I joined Natura Algarve guide Jorge for a trip that opened a window into the lives of the local clam diggers. I was soon rummaging around the mud flats searching for clams using one of the traditional trowels that are still used to gather these tasty morsels.
“Digging for clams is something my family has done for centuries. It’s part of our culture,” explained Jorge.
“It’s not just a job, as many people will dig for them with their families at weekends. We don’t use any expensive machinery either – I just use the same tools my father and his father before him used.”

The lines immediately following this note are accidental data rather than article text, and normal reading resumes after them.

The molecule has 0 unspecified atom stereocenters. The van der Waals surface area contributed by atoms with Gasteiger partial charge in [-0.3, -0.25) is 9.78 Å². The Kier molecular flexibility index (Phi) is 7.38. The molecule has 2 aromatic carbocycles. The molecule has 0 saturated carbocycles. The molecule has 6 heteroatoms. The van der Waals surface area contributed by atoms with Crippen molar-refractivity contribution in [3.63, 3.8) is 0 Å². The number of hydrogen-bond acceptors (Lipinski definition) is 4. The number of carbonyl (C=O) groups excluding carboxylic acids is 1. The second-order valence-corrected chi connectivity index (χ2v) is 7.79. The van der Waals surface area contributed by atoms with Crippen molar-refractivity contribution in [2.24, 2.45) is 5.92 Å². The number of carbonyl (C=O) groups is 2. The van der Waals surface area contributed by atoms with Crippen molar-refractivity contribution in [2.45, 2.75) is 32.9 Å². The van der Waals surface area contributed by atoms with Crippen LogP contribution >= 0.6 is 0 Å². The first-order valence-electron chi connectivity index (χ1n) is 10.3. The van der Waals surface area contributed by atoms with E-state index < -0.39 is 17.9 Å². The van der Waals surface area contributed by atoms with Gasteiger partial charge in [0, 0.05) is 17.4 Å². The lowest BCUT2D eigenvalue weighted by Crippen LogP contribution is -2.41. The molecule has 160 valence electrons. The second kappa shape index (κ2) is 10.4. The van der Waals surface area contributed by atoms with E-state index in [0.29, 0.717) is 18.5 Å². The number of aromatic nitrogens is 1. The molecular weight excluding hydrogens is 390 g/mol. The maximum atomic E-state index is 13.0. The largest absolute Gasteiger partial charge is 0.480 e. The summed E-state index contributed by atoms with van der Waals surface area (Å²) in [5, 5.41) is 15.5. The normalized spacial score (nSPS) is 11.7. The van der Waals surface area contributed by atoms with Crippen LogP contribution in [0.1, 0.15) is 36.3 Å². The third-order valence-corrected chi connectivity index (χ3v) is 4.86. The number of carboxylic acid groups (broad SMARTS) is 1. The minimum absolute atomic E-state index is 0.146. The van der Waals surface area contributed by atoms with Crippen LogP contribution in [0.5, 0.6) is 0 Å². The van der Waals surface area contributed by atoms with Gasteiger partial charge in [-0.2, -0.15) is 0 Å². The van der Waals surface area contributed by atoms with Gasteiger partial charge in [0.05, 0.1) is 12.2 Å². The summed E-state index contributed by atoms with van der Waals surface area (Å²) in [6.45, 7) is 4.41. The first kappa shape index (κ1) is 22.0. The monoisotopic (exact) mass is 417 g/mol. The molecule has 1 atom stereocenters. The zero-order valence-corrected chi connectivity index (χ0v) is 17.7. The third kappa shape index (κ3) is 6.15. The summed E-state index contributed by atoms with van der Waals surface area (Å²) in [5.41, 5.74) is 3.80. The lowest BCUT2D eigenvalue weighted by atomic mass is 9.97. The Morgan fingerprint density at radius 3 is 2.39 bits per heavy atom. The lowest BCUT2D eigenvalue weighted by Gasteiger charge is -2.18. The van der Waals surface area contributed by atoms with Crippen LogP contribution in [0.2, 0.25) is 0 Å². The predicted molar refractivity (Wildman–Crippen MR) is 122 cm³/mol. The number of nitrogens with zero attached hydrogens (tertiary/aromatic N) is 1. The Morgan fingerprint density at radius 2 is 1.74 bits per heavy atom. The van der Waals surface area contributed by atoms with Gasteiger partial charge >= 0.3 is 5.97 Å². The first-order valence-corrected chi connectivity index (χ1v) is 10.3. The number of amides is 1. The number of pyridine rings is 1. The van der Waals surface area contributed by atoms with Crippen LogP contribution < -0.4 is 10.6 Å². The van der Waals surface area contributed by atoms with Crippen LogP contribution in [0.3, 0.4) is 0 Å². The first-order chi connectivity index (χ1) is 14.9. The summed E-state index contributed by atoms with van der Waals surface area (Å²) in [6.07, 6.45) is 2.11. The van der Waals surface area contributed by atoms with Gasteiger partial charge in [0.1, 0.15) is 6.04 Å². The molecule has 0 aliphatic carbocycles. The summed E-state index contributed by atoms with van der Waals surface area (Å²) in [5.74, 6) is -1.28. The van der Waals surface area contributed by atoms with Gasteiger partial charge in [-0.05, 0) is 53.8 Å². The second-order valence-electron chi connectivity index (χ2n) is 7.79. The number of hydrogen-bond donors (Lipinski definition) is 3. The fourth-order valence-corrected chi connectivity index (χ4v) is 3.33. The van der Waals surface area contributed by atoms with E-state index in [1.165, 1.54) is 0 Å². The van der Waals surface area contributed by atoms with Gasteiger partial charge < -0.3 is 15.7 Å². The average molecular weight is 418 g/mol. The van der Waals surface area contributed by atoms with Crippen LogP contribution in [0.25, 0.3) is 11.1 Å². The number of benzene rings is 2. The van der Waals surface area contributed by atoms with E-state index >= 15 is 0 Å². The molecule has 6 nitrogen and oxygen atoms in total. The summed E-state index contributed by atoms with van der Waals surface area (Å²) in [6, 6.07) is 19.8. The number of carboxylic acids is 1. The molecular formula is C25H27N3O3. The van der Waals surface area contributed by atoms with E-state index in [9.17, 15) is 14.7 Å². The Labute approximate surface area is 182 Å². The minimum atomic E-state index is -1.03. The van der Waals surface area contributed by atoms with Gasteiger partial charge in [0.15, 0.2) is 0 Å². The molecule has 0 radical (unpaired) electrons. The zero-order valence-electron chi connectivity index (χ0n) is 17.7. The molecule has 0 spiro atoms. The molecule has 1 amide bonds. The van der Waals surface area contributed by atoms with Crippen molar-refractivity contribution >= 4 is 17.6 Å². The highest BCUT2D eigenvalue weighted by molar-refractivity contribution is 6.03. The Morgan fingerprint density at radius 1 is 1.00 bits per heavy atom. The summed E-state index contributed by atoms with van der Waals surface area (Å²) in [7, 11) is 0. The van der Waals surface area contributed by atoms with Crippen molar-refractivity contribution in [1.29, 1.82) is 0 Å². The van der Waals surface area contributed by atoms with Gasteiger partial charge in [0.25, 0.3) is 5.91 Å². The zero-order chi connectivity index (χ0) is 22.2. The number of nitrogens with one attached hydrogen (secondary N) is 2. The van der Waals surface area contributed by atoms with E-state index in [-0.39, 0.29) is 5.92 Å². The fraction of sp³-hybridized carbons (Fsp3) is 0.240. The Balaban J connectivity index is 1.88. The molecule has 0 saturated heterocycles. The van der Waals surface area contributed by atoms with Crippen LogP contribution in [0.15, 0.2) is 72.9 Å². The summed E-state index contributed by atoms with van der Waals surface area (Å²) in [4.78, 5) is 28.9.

The Ria Formosa lies on a busy migratory route for birds, providing a handy bridge between Europe and Africa, but just as interesting are its human inhabitants.
Pushing further into the lagoon, we came to the outer isle of Culatra, which spreads its sandy tentacles across 5km. This is one of the islands that is still inhabited, even if you can walk from the lagoon side to the Atlantic in just a few minutes.
Life here is a low-key affair, lived out under big blue skies with the salt of the ocean filling the air.
“In the old days, people could build what they wanted out here and nobody really cared,” a local student told me.
“Development in the national park is much more tightly controlled these days. I like that there is still real life out here, though.